The Evidence: Indeed and Without Doubt
The Evidence: The Truth Will Defend Me
The Evidence: The Duty to Correct
The Witness: The Murder of Donald Sarpy
The Witness: The Trials of Franky Carillo
The Witness: Making Memory
The Prosecution: Wrong Place, Wrong Time
The Prosecution: Hidden Alibi
The Prosecution: The Million Dollar Man
Netflix has been on a roll with its documentaries in 2020. From the excellent in-depth Cheerleading squad of Cheer across to the insane and unbelievable story of Tiger King, the streaming giants have really come out all guns blazing. In that respect The Innocence Files is a true crime series that looks set to follow suit, boasting a unique way of telling its story, and combining that with some talented filmmakers and compelling storytelling.
On paper, The Innocence Files will almost certainly draw parallels to shows like Making A Murderer and The Confession Tapes, and in a way the show is actually a hybrid of them both. Built around the work of The Innocence Project, a team who work to free wrongly convicted people in prison (or in some cases death row), the show comprehensively breaks down different elements of the judiciary system into three distinct chapters.
Split across 9 episodes, The Innocence Files spends its first 3 episodes (accurately titled The Evidence) tackling bite mark analysis and how inaccurate or skewed results can be. The next 3 revolve around eye-witness accounts and witness testimonies, and the final 3 episodes point the finger at the prosecution and the underhanded manner they tackle subjects. This helps keep the series feeling fresh, with plenty of perspective on these different topics.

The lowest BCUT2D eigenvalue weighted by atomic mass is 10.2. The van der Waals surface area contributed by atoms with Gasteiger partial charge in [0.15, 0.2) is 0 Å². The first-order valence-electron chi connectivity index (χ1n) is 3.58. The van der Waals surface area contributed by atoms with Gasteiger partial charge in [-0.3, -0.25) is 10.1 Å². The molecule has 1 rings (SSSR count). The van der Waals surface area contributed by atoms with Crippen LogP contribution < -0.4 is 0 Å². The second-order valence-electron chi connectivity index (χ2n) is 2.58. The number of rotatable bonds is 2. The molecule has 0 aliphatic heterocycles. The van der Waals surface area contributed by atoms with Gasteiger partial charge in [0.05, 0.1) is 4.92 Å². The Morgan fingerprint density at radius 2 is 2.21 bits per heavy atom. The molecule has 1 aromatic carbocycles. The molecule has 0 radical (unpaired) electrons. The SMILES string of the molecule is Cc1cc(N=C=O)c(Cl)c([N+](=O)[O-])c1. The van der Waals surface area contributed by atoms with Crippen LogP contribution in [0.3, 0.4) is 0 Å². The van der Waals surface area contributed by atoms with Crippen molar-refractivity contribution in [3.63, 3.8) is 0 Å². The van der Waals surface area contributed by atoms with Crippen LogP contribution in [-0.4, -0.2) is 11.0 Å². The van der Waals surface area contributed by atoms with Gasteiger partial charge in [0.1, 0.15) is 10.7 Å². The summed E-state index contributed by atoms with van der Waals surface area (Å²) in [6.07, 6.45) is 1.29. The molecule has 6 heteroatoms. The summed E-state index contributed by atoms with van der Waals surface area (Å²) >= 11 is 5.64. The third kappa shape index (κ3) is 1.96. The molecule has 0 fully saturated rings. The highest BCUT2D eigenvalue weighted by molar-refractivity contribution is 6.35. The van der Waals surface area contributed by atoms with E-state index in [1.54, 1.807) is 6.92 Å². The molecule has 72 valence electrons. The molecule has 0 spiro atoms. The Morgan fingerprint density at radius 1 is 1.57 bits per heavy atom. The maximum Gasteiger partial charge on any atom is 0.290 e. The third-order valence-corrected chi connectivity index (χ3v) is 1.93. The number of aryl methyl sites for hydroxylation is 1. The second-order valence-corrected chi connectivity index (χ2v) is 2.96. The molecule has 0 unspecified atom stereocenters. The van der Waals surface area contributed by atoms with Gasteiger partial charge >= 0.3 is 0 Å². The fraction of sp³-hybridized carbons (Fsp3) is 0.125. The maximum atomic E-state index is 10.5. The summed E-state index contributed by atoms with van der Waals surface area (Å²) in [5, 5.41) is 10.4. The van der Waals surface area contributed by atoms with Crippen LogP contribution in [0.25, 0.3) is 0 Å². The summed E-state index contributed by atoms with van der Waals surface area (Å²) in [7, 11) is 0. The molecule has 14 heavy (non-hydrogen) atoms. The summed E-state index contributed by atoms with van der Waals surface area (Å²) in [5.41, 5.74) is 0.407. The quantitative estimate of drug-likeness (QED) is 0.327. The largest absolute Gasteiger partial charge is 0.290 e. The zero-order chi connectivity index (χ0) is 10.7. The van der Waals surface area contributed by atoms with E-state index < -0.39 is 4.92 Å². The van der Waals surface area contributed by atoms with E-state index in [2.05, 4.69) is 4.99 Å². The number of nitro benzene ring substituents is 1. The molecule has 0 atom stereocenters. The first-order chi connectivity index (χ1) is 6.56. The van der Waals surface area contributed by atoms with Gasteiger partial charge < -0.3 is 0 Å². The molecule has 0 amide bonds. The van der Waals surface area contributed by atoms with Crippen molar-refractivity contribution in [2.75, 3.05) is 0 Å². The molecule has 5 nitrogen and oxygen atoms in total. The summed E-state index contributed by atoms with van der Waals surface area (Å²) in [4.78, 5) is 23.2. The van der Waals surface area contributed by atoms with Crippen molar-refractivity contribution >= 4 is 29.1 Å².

With each episode clocking in at an hour or more, there’s plenty to digest and get through but sometimes the episodes do feel a tad overlong. There’s a lot of fly on the wall footage and static shots of random items, and a lot of the series is built around talking heads too. In that respect, The Innocence Files is certainly a show to take your time with. There’s some fascinating, shocking and heart-wrenching scenes here that deserve your attention and binging your way through the entire show may not be the way to go with this one.
The series spends a lot of time looking at the science surrounding the compelling evidence and at the inner workings of a case, specifically how that can sometimes be manipulated in favour of spinning a false narrative in the court-room. Most of the usual cues and tropes you’d expect from this genre are here though so expect plenty of archival newspaper clippings, family history and shocking claims and facts thrown into the fold.
For any true crime enthusiast, The Innocence Files is well worth your time. The unique manner the show tackles each of its chapters is a nice angle on something that’s been explored plenty of times before in this genre. The difference here though is in the manner of storytelling and unlike Making A Murderer’s is he guilty/ is he innocent angle surrounding Steven Avery’s trial, the evidence this time is overwhelmingly in favour of the innocent and seeing some of these cases overturned after all this time makes for really emotional viewing.
The Innocence Files is compelling, well written and incredibly insightful. If you’re a fan of true crime shows, you should definitely check this one out.